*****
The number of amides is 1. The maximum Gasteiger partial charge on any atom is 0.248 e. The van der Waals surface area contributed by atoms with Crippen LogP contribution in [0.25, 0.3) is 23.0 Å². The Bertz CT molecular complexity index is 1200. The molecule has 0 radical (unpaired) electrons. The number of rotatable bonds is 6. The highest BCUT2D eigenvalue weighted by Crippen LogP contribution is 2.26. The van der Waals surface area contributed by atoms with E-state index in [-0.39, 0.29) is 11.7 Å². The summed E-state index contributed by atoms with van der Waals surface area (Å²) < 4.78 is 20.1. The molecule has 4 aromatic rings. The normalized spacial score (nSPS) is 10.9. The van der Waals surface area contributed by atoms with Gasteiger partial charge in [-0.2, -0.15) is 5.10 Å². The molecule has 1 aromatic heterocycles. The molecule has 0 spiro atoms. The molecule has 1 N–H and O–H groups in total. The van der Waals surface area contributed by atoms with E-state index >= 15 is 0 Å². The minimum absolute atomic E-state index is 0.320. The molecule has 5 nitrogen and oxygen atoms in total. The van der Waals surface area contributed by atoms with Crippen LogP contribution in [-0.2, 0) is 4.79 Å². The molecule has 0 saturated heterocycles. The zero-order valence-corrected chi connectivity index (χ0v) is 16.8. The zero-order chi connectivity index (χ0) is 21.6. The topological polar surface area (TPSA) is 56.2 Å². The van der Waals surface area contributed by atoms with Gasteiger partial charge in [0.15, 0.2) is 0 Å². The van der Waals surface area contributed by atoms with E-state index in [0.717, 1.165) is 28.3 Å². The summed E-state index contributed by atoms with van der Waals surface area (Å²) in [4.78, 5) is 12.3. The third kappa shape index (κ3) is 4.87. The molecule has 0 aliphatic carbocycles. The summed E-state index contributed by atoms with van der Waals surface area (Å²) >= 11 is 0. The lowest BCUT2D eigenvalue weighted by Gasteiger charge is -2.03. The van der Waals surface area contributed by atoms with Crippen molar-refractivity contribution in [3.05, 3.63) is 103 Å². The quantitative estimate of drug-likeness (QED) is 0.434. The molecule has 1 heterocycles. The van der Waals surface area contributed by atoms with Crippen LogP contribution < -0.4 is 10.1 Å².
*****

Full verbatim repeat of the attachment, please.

The number of amides is 1. The maximum Gasteiger partial charge on any atom is 0.248 e. The van der Waals surface area contributed by atoms with Crippen LogP contribution in [0.25, 0.3) is 23.0 Å². The Bertz CT molecular complexity index is 1200. The molecule has 0 radical (unpaired) electrons. The number of rotatable bonds is 6. The highest BCUT2D eigenvalue weighted by Crippen LogP contribution is 2.26. The van der Waals surface area contributed by atoms with E-state index in [-0.39, 0.29) is 11.7 Å². The summed E-state index contributed by atoms with van der Waals surface area (Å²) < 4.78 is 20.1. The molecule has 4 aromatic rings. The normalized spacial score (nSPS) is 10.9. The van der Waals surface area contributed by atoms with Gasteiger partial charge in [-0.2, -0.15) is 5.10 Å². The molecule has 1 aromatic heterocycles. The molecule has 0 spiro atoms. The molecule has 1 N–H and O–H groups in total. The van der Waals surface area contributed by atoms with E-state index >= 15 is 0 Å². The minimum absolute atomic E-state index is 0.320. The molecule has 5 nitrogen and oxygen atoms in total. The van der Waals surface area contributed by atoms with Crippen LogP contribution in [-0.2, 0) is 4.79 Å². The molecule has 0 saturated heterocycles. The zero-order valence-corrected chi connectivity index (χ0v) is 16.8. The zero-order chi connectivity index (χ0) is 21.6. The topological polar surface area (TPSA) is 56.2 Å². The van der Waals surface area contributed by atoms with Gasteiger partial charge in [0.15, 0.2) is 0 Å². The van der Waals surface area contributed by atoms with E-state index in [0.717, 1.165) is 28.3 Å². The summed E-state index contributed by atoms with van der Waals surface area (Å²) in [4.78, 5) is 12.3. The third kappa shape index (κ3) is 4.87. The molecule has 0 aliphatic carbocycles. The summed E-state index contributed by atoms with van der Waals surface area (Å²) >= 11 is 0. The lowest BCUT2D eigenvalue weighted by Gasteiger charge is -2.03. The van der Waals surface area contributed by atoms with Crippen molar-refractivity contribution in [3.05, 3.63) is 103 Å². The quantitative estimate of drug-likeness (QED) is 0.434. The molecule has 1 heterocycles. The van der Waals surface area contributed by atoms with Crippen LogP contribution < -0.4 is 10.1 Å².